CS441: Systems Biology II
Abstract: To understand protein networks, scientists use mathematical models to simulate the various molecules and their interactions. These mathematical models are differential equations for the concentrations of molecules over time. When constructing a model, it is important to choose a level of abstraction that makes models as simple as possible, without losing their key robustness properties. For oscillating systems, the ability to maintain oscillations is key. In a recent publication Kim and Forger (2012) discuss the relationship between the ratio of repressor and activator proteins and the robustness of a system’s oscillations and conclude that a 1:1 ratio is best. Here, we examine three additional models of circadian processes (Leloup and Goldbeter, 2003; Mirsky et al, 2009; and Ueda et al 2000) and seek to determine which model structures lead to the situation in which a 1:1 repressor to activator ratio gives rise to a more robust system. For each of the models, we modify the mode of repression using three different levels of abstraction: explicit sequestration, implicit sequestration, and direct Hill repression.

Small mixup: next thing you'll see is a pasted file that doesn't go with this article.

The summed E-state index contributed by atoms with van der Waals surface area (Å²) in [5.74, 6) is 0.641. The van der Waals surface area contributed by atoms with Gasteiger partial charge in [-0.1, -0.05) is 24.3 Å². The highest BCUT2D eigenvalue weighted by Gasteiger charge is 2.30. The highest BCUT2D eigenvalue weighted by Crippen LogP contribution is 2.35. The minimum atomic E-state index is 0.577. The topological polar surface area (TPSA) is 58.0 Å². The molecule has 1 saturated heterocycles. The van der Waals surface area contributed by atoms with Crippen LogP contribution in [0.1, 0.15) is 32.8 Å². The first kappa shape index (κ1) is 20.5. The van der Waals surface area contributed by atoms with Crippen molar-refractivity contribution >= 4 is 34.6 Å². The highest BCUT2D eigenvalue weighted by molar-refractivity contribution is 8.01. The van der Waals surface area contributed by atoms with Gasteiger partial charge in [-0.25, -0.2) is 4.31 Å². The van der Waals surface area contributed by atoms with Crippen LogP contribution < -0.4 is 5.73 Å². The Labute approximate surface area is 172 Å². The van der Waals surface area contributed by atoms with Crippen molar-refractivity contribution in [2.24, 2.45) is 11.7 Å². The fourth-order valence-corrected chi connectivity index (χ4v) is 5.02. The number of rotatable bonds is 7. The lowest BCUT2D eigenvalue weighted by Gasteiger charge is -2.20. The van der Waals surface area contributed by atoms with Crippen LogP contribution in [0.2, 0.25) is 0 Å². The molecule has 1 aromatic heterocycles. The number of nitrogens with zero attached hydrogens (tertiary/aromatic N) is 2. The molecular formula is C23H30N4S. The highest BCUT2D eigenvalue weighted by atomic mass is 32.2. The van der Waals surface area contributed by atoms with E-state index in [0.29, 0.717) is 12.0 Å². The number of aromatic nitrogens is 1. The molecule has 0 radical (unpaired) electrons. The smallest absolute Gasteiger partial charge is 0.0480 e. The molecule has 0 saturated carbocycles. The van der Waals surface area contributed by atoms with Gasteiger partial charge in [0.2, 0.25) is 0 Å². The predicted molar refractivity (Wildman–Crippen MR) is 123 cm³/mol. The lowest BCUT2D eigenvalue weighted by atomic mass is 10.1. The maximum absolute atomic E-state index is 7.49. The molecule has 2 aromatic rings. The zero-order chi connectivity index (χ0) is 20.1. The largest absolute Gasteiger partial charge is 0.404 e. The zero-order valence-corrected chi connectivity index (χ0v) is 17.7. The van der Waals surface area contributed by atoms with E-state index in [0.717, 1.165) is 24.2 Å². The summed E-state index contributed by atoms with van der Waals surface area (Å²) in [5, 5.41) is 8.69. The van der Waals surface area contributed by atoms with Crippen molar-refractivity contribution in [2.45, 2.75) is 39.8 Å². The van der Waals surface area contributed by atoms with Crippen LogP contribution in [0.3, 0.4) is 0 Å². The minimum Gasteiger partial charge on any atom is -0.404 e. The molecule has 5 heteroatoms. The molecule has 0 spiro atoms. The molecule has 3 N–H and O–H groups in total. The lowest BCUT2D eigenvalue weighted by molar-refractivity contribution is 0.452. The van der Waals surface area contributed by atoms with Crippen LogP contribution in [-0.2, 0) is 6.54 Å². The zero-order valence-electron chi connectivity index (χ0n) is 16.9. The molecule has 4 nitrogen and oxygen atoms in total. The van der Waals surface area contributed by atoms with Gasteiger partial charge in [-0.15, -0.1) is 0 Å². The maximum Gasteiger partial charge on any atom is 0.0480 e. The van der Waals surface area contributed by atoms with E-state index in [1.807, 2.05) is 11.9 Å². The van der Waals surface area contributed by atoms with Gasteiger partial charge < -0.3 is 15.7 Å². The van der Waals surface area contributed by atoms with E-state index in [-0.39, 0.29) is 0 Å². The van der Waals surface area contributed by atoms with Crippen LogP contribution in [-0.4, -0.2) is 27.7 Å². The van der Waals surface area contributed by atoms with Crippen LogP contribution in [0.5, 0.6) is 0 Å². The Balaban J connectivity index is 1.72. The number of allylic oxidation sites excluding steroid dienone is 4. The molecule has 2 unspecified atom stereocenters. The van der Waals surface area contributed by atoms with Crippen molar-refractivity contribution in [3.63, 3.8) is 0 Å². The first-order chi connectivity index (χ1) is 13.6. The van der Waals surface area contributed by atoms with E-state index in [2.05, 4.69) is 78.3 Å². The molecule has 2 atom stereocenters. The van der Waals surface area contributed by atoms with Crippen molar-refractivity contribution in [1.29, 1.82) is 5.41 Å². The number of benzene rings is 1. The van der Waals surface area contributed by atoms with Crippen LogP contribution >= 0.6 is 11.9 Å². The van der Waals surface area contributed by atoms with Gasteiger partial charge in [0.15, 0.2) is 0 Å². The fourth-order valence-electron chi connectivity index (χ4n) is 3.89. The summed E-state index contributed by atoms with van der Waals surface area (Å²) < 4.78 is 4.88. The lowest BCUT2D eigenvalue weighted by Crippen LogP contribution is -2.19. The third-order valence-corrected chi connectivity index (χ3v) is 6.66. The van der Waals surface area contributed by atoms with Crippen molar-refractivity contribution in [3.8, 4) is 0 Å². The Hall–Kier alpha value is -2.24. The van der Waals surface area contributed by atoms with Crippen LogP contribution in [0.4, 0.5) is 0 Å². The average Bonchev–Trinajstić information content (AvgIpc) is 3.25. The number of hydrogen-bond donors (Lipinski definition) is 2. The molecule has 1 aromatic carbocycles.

Mary Fletcher, Roxana Gheorghe, Olivia Lang, Stephanie Taylor, 2013